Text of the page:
by Nick Kelsh

posted Sunday, March 29, 2015 at 12:36 PM EST


This may not be the most educational photo tip I’ll do this year, but I’ll be proud of myself if I come up with anything more fun. It’s one part science fair project, one part after-dinner parlor trick, and one part miracle. This is really astounding. I hope all of you do this and I hope you bring a kid along. It’s really unforgettable.

You’re going to take a picture in the dark and I do mean dark like you can barely see your hands in front of your face dark. I mean pretty darn dark. So this is going to happen at night.

The equipment requirement is minimal.

You’re going to need a charge-coupled device for this demonstration. Fortunately, for the success of this low-budget project you already own one! It’s in your camera and and that’s a great place for it. (Gotcha, didn’t I?)

This is totally for real. The picture on the top—that black rectangle—is what the books looked like in the dark; I couldn’t read a single book title. The picture on the bottom was taken in the same darkness with a 30-second exposure; one-half of a minute. It’s seen here with no exposure or color correction. The CCD ship inside your camera can gather light and show you things you can’t even see.

The charge-couple device (CCD) is the thing in a camera that put Kodak out of business—it took the place of film. Don’t ask me how it does it, but a CCD has the ability to gather and save light. The more light you pour on it the brighter the picture gets. In other words, the longer your shutter speed, the brighter your picture.

In this experiment we’re going to take this wonderful trait to the extreme. We’re going to use a shutter speed that’s probably longer than most of you have ever used before. In fact, figuring out how to set your camera for a 30 second exposure (not a 30th of a second, but 30 SECONDS) may be the biggest snag many of you will hit.

If you own a tripod this is a good time to get it out, but don’t go buy one just for this. You can set your camera on a table or a shelf and it will serve the same purpose.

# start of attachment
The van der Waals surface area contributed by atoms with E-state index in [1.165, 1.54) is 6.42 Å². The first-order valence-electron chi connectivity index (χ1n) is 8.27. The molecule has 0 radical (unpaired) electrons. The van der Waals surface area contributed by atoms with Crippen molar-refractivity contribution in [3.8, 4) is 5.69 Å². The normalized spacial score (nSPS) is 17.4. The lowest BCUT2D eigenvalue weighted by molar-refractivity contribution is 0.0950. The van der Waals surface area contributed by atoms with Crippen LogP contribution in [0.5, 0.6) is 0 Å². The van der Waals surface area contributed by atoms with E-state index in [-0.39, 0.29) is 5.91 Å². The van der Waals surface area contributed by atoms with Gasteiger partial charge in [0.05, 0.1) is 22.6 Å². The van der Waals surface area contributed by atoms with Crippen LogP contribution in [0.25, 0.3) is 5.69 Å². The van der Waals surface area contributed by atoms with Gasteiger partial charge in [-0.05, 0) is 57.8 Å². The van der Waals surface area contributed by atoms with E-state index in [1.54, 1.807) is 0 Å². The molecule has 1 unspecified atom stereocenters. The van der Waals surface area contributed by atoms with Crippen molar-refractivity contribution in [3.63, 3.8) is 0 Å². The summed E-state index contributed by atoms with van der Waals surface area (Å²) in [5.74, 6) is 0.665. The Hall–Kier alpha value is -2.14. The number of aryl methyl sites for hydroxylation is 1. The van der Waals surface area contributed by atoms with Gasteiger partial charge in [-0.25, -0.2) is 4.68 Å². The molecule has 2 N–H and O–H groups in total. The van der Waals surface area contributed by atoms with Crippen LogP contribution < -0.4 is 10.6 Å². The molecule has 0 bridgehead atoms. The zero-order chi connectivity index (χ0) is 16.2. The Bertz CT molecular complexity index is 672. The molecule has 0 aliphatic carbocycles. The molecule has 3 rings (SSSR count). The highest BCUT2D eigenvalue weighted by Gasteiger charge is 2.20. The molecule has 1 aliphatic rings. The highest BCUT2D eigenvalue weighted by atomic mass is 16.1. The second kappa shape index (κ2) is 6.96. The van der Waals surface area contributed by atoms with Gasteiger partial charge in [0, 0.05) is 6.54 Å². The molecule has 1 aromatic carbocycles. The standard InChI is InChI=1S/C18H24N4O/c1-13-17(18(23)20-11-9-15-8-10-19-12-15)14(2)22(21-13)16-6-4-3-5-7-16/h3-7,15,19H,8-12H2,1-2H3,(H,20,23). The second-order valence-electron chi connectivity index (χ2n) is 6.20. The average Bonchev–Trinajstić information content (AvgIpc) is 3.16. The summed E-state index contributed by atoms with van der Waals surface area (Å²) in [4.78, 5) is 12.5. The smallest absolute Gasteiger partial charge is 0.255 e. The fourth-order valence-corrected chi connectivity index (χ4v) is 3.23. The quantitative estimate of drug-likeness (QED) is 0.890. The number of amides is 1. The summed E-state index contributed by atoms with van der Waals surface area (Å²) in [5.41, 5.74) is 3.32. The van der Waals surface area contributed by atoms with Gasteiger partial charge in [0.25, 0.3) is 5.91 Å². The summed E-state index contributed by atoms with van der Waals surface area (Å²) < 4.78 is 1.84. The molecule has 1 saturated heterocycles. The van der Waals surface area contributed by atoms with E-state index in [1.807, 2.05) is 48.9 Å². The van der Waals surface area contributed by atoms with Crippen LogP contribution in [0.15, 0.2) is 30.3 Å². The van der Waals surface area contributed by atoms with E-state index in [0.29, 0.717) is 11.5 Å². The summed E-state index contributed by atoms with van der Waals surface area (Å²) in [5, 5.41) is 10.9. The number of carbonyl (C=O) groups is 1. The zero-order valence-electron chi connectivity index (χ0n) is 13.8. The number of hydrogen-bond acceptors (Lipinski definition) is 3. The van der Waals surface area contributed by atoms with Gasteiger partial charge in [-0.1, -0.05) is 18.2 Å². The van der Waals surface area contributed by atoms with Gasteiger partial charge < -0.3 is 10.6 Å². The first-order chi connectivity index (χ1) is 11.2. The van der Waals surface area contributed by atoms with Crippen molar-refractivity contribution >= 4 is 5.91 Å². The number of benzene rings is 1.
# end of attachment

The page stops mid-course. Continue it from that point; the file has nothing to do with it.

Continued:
Here’s a real world, or should I say real other-world, example of my parlor trick. Same scene, same crop. The view on the left is what you see when you look through a telescope with your eye. The view on the right is what a camera sees through the same telescope after gathering light onto it’s CCD chip for and hour or two.

Please be forewarned that you will be operating in near darkness here so there is a chance that you could bump the camera and make it crash to the floor. Speaking of floors, you could set the camera on the floor in the first place and it will function just as well. Please don’t kick your camera.

Here are the camera settings:

  • Put the exposure and focus on manual setting.
  • Start with a 30 second exposure.
  • Use the largest aperture you have. F2.8 is nice. F2 is better. Whatever you’re largest aperture is, use it.
  • Crank your ISO up as high as it will go. Don’t worry about the digital noise you might get at a high ISO setting. (We’re not painting the Sistine Chapel here; we’re trying to impress kids and dinner guests.)

Choose the place where your camera is going to go. You can do this with the lights on. A tripod is best, but as I said, a table or even the floor will work.

Find a colorful subject and pre-focus on it. The lights are still on. Kid’s toys are pretty good. Legos are nice. I used a book shelf in my video demo because the books are colorful. I think the most amazing part of this is that your camera will see color in the dark. That IS is a good trick.

Get comfortable with finding the shutter button in the dark. Practice with your eyes closed.

You can turn the lights off now.

Here’s an example from planet Earth. My good friend, Henry Domke, shot this picture in the woods at night USING ONLY MOONLIGHT. He said that when he turned his flashlight off he could barely see his hands. It was a 30 second exposure.

Please be forewarned that you will need a little tiny bit of light in the room. Most rooms in my house at night have some minor light source. There’s either a street light outside or a light on from a stereo or a night light or something. My point is that it can’t be completely pitch-black, coal-mine-with-the-lights-off dark. There needs to be a tad of light and then the camera will work its magic.

If you really do want to impress folks after the dinner party, do some test exposures in advance. Good show business requires at least a little rehearsal and this is good show business if done properly.

And just to make sure we give credit where credit is due, the charge-coupled device was invented in 1969 at the AT&T labs by Williard Boyle and George E. Smith.

(An exceptional educator and a world-class photographer, Nick Kelsh is the founder of How To Photograph Your Life, an excellent source of affordable photography training and tips. Nick's courses can be conducted by yourself in your own time, or with feedback from Nick and your fellow students. If you appreciated this article and want to improve your photography, visit How to Photograph your Life and sign up for a course today!)